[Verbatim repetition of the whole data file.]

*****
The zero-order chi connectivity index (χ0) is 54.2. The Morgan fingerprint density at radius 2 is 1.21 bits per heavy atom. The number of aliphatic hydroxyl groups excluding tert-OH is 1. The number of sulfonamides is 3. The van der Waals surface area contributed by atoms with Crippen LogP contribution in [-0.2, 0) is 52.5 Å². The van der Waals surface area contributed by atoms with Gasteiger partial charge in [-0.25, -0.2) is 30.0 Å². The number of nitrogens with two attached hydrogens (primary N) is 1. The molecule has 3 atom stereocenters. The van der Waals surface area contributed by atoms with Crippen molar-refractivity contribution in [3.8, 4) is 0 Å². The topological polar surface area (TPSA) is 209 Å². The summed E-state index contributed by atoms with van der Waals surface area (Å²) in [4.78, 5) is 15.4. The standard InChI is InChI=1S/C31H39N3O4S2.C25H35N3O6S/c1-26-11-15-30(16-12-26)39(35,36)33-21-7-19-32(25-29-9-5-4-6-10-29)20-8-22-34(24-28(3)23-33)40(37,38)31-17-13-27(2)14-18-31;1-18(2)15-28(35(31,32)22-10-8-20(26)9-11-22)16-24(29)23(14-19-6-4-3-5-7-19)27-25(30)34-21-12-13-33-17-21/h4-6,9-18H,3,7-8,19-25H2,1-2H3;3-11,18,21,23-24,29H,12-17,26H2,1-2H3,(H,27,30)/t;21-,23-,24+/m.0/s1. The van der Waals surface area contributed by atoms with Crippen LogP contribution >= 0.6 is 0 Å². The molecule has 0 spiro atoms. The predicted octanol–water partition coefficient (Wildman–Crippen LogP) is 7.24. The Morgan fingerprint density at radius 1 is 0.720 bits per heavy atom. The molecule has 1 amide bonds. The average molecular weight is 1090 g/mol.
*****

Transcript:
The zero-order chi connectivity index (χ0) is 54.2. The Morgan fingerprint density at radius 2 is 1.21 bits per heavy atom. The number of aliphatic hydroxyl groups excluding tert-OH is 1. The number of sulfonamides is 3. The van der Waals surface area contributed by atoms with Crippen LogP contribution in [-0.2, 0) is 52.5 Å². The van der Waals surface area contributed by atoms with Gasteiger partial charge in [-0.25, -0.2) is 30.0 Å². The number of nitrogens with two attached hydrogens (primary N) is 1. The molecule has 3 atom stereocenters. The van der Waals surface area contributed by atoms with Crippen molar-refractivity contribution in [3.8, 4) is 0 Å². The topological polar surface area (TPSA) is 209 Å². The summed E-state index contributed by atoms with van der Waals surface area (Å²) in [4.78, 5) is 15.4. The standard InChI is InChI=1S/C31H39N3O4S2.C25H35N3O6S/c1-26-11-15-30(16-12-26)39(35,36)33-21-7-19-32(25-29-9-5-4-6-10-29)20-8-22-34(24-28(3)23-33)40(37,38)31-17-13-27(2)14-18-31;1-18(2)15-28(35(31,32)22-10-8-20(26)9-11-22)16-24(29)23(14-19-6-4-3-5-7-19)27-25(30)34-21-12-13-33-17-21/h4-6,9-18H,3,7-8,19-25H2,1-2H3;3-11,18,21,23-24,29H,12-17,26H2,1-2H3,(H,27,30)/t;21-,23-,24+/m.0/s1. The van der Waals surface area contributed by atoms with Crippen LogP contribution >= 0.6 is 0 Å². The molecule has 0 spiro atoms. The predicted octanol–water partition coefficient (Wildman–Crippen LogP) is 7.24. The Morgan fingerprint density at radius 1 is 0.720 bits per heavy atom. The molecule has 1 amide bonds. The average molecular weight is 1090 g/mol.